Born: October 11, 1929 | Died: June 5, 2002 Primary Instrument: Saxophone
Coming out of the Texas Tenor tradition of honkers, Curtis Amy was of the same generation as Booker Ervin, David Fathead Newman, James Clay and Wilton Felder, but his time in the jazz spotlight was brief. Amy had a beautiful sound and a style that was both brawny and lyrical. The major influences on Amy's style were the tenor saxophonists Gene Ammons and Sonny Stitt. Although he had a long and successful career in his transplanted home of Los Angeles, much of it was spent doing high profile studio work and working with his wife, the extraordinary vocalist Merry Clayton.
Born in 1929, Amy had taken up the clarinet when he was a child, and in 1946 enrolled at Wiley College, in Texas, to continue his studies. He dropped out, and then worked as a postman before joining the US Army in 1947.
He took up the tenor saxophone while in the Army. Afterwards Amy resumed his studies and at 19 he was awarded a scholarship to Kentucky State College. He achieved his bachelor's degree, and then taught music in a high school in Tennessee.
In 1955 he moved to Los Angeles, where he put together a quintet with the trombonist Melba Liston. He went on to join the rhythm and blues group led by the pianist Amos Milburn and led a variety of groups of his own, using such outstanding local jazz musicians as Carmell Jones, Roy Ayers, Victor Feldman and Kenny Barron.
In 1960 Dick Bock, the head of Pacific Records, gave Amy a contract and, by 1962, his band was making television appearances. He also began to teach music privately, an occupation that was to sustain him over the lean years ahead.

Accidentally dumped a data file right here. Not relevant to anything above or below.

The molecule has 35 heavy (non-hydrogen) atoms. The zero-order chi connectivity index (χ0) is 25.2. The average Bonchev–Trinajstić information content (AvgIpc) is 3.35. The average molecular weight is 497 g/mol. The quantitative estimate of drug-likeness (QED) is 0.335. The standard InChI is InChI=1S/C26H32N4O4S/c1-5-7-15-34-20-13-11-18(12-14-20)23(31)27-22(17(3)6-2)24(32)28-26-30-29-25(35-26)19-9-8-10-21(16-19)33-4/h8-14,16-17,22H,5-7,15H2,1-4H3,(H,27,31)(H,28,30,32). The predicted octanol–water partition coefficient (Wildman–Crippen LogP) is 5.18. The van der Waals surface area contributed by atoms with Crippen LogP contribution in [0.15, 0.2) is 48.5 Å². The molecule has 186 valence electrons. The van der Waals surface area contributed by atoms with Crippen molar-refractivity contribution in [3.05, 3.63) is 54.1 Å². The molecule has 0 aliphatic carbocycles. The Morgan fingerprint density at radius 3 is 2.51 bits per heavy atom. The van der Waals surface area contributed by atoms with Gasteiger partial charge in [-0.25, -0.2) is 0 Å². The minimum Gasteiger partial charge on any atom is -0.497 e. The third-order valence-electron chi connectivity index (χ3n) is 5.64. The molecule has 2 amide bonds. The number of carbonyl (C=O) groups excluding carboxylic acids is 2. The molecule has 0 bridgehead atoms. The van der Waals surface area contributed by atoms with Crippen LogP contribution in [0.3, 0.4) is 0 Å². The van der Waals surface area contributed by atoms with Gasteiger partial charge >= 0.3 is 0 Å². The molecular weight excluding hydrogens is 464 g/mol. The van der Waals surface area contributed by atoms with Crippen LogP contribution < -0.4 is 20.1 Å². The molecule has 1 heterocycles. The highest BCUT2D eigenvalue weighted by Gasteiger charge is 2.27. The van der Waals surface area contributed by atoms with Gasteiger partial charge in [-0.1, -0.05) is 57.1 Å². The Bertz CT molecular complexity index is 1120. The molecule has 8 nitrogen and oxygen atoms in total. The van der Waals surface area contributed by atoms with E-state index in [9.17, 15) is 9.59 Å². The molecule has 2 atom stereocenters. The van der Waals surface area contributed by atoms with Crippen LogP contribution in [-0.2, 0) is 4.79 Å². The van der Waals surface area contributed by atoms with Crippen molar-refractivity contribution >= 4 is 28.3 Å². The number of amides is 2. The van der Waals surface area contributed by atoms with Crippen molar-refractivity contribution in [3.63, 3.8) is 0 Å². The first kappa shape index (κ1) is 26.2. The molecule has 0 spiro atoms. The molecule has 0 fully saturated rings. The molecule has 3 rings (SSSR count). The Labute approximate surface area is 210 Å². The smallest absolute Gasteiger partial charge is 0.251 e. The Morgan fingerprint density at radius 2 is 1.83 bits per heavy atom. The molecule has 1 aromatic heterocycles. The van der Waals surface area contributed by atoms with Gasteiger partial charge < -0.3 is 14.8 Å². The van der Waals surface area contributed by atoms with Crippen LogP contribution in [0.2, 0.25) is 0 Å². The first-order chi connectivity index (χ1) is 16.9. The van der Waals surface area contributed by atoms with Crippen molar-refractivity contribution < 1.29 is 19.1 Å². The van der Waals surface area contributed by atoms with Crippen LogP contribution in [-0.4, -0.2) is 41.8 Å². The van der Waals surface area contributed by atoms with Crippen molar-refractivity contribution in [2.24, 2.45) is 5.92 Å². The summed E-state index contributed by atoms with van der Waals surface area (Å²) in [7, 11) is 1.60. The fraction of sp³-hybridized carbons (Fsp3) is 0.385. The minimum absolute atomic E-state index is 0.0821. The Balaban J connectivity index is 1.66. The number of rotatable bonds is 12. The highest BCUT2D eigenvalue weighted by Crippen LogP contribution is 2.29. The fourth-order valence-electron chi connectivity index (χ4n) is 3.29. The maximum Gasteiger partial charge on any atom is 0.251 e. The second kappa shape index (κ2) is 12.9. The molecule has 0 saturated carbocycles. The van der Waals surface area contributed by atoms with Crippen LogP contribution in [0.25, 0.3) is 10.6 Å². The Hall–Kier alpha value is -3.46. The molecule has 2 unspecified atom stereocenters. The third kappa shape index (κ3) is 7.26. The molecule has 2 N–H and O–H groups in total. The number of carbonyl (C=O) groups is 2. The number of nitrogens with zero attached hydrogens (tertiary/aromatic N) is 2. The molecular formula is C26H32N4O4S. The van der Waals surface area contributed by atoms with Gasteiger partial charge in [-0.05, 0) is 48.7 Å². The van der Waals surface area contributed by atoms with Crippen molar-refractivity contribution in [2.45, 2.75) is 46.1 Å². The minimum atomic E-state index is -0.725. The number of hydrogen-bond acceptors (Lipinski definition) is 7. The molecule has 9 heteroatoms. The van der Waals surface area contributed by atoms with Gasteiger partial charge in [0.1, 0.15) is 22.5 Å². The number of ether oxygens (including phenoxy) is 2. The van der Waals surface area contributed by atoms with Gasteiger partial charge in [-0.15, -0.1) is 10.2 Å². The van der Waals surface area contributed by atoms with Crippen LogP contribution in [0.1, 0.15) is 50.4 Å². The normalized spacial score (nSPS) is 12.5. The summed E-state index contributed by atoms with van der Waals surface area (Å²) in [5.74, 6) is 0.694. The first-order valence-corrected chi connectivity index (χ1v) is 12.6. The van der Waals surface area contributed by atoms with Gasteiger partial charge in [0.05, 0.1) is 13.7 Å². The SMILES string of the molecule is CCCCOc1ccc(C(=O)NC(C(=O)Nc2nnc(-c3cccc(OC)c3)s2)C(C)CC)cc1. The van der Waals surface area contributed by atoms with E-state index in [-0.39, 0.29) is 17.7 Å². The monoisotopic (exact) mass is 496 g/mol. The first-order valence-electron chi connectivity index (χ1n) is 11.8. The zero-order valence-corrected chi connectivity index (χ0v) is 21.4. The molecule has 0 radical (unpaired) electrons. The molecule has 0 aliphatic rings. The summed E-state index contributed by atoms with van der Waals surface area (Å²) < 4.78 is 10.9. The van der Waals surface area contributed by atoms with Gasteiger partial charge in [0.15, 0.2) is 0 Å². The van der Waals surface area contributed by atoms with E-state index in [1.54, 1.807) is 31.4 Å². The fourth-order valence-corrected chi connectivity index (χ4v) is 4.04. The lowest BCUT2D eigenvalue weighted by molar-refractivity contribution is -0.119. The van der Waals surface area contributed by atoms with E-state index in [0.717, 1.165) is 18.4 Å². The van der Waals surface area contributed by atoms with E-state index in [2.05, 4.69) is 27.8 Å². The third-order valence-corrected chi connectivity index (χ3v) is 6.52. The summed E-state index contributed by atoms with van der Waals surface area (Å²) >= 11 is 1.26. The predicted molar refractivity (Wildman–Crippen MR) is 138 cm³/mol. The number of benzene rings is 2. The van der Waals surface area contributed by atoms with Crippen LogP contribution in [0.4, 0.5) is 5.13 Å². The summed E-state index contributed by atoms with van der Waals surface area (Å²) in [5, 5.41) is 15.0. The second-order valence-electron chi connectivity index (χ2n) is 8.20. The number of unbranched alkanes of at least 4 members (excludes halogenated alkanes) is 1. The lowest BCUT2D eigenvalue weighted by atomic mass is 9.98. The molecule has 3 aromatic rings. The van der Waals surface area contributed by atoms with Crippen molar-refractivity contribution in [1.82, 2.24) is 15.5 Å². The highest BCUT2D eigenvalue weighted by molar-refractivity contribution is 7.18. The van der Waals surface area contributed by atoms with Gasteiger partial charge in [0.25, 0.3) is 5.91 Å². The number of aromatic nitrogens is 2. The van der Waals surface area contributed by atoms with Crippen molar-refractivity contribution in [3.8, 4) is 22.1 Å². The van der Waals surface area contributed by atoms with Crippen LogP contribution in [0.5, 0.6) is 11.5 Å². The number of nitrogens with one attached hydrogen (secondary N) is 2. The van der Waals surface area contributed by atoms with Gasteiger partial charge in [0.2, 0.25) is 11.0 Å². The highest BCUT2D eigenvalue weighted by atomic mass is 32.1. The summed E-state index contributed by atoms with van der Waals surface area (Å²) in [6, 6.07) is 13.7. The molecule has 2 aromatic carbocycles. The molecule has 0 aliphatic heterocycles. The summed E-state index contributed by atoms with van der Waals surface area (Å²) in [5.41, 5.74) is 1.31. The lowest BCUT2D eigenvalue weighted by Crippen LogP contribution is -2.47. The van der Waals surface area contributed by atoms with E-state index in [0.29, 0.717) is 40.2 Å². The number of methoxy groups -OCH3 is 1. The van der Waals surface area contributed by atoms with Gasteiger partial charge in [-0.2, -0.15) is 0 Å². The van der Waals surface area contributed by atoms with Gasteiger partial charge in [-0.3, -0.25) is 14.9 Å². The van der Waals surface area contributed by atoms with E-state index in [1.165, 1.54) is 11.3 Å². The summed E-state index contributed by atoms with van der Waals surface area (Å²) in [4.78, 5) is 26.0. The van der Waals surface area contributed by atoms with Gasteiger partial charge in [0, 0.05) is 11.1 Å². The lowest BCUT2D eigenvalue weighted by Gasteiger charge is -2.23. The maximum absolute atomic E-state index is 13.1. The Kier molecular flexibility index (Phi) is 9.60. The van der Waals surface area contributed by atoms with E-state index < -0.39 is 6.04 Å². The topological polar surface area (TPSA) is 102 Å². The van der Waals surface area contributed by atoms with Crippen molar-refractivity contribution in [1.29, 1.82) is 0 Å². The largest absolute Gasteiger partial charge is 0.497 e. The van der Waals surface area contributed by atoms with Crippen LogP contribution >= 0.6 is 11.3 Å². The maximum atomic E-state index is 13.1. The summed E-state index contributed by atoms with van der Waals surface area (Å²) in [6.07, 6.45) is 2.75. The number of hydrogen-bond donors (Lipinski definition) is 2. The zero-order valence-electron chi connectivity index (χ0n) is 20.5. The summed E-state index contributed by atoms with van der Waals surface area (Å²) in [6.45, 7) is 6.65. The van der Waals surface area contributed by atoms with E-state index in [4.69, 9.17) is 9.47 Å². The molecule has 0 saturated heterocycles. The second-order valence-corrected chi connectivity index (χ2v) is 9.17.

During his years with Pacific Jazz (1960-63), he recorded six superb albums that revealed an artist who constantly challenged himself as an improviser and as a composer. After “The Blues Message,” and “Meetin’ Here,” two soulful collaborations with organist Paul Bryant, he moved into more textured hard bop surroundings, fronting sextets with varied instrumentation. He and Frank Butler co-led “Groovin’ Blue,” which features Carmell Jones and Bobby Hutcherson. “Way Down” includes Roy Ayers, Marcus Belgrave, Victor Feldman and valve trombonist Roy Brewster among others. “Tippin’ On Through,” was recorded live at the Lighthouse with Ayers and Brewster among others.
But his soul jazz was fashionable throughout the Sixties. He recorded and appeared with Les McCann and toured and recorded with Ray Charles for three years. He made his first album with the Doors, “The Soft Parade,” in 1969 and recorded with the band until 1983. He appeared on Carole King's huge 1971 album “Tapestry,” and backed his wife, the singer Merry Clayton on her 1994 album “Miracles.” Clayton also sang on Amy's last album under his own name, “Peace For Love,” in 1994.
Amy’s final album “Katanga,” is regarded as his masterpiece; it featured the legendary trumpeter Dupree Bolton as well as Ray Crawford and Jack Wilson. From the furious be-bop of the title tune to the lament Lonely Woman to the hypnotic, extended performance of Native Land, Amy's work as an improviser and composer is at its zenith. Trumpeter Dupree Bolton, who made an impressive debut on Harold Land's The Fox three years earlier, is absolutely dazzling with a brash attack, formidable chops and very original ideas.
Curtis Amy died in Los Angeles, on June 5, 2002.
Texas tenorman Curtis Amy had a long and distinguished career as a jazz artist, studio musician and record executive. His recording legacy revealed an artist who constantly challenged himself as an improviser and as a composer. Although he made two more albums (in 1966 and 1994) and recorded with Gerald Wilson and Onzy Matthews, the six albums that he made for Pacific Jazz, all contained in this Mosaic Select set -- represent his greatest legacy. Amazingly, five of them make their appearance on CD for the first time.
Source: James Nadal